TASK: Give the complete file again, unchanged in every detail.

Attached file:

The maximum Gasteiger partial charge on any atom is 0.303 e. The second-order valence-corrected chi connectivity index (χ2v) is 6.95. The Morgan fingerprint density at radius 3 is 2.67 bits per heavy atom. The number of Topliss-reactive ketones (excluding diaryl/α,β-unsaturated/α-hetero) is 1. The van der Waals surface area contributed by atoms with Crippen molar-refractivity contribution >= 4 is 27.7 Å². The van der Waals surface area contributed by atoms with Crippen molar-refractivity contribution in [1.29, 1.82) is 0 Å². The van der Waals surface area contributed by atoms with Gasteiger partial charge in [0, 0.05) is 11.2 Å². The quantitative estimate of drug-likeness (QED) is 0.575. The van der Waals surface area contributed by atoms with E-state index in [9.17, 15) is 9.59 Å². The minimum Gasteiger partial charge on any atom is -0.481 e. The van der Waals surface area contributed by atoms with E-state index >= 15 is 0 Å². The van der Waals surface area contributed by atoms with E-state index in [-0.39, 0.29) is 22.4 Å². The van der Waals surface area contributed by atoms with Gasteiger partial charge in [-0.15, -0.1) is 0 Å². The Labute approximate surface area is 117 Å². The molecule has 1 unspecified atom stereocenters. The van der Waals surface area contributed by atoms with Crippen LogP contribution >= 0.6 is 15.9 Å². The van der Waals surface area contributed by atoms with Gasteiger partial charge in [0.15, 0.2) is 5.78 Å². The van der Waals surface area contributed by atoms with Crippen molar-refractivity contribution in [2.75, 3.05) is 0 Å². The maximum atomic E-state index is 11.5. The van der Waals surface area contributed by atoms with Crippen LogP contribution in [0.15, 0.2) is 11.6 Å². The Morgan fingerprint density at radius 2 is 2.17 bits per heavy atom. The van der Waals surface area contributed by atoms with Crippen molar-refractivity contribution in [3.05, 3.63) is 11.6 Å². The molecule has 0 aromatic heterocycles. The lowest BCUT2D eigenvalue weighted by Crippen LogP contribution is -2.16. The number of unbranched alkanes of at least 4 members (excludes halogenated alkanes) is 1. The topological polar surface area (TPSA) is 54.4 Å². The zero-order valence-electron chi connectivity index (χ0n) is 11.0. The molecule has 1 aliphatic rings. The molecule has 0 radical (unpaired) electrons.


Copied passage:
The maximum Gasteiger partial charge on any atom is 0.303 e. The second-order valence-corrected chi connectivity index (χ2v) is 6.95. The Morgan fingerprint density at radius 3 is 2.67 bits per heavy atom. The number of Topliss-reactive ketones (excluding diaryl/α,β-unsaturated/α-hetero) is 1. The van der Waals surface area contributed by atoms with Crippen molar-refractivity contribution >= 4 is 27.7 Å². The van der Waals surface area contributed by atoms with Crippen molar-refractivity contribution in [1.29, 1.82) is 0 Å². The van der Waals surface area contributed by atoms with Gasteiger partial charge in [0, 0.05) is 11.2 Å². The quantitative estimate of drug-likeness (QED) is 0.575. The van der Waals surface area contributed by atoms with E-state index in [9.17, 15) is 9.59 Å². The minimum Gasteiger partial charge on any atom is -0.481 e. The van der Waals surface area contributed by atoms with E-state index >= 15 is 0 Å². The van der Waals surface area contributed by atoms with E-state index in [-0.39, 0.29) is 22.4 Å². The van der Waals surface area contributed by atoms with Gasteiger partial charge in [-0.15, -0.1) is 0 Å². The Labute approximate surface area is 117 Å². The molecule has 1 unspecified atom stereocenters. The van der Waals surface area contributed by atoms with Crippen LogP contribution >= 0.6 is 15.9 Å². The van der Waals surface area contributed by atoms with Gasteiger partial charge in [0.15, 0.2) is 5.78 Å². The van der Waals surface area contributed by atoms with Crippen molar-refractivity contribution in [2.75, 3.05) is 0 Å². The maximum atomic E-state index is 11.5. The van der Waals surface area contributed by atoms with Crippen LogP contribution in [0.15, 0.2) is 11.6 Å². The Morgan fingerprint density at radius 2 is 2.17 bits per heavy atom. The van der Waals surface area contributed by atoms with Crippen molar-refractivity contribution in [3.05, 3.63) is 11.6 Å². The molecule has 0 aromatic heterocycles. The lowest BCUT2D eigenvalue weighted by Crippen LogP contribution is -2.16. The number of unbranched alkanes of at least 4 members (excludes halogenated alkanes) is 1. The topological polar surface area (TPSA) is 54.4 Å². The zero-order valence-electron chi connectivity index (χ0n) is 11.0. The molecule has 1 aliphatic rings. The molecule has 0 radical (unpaired) electrons.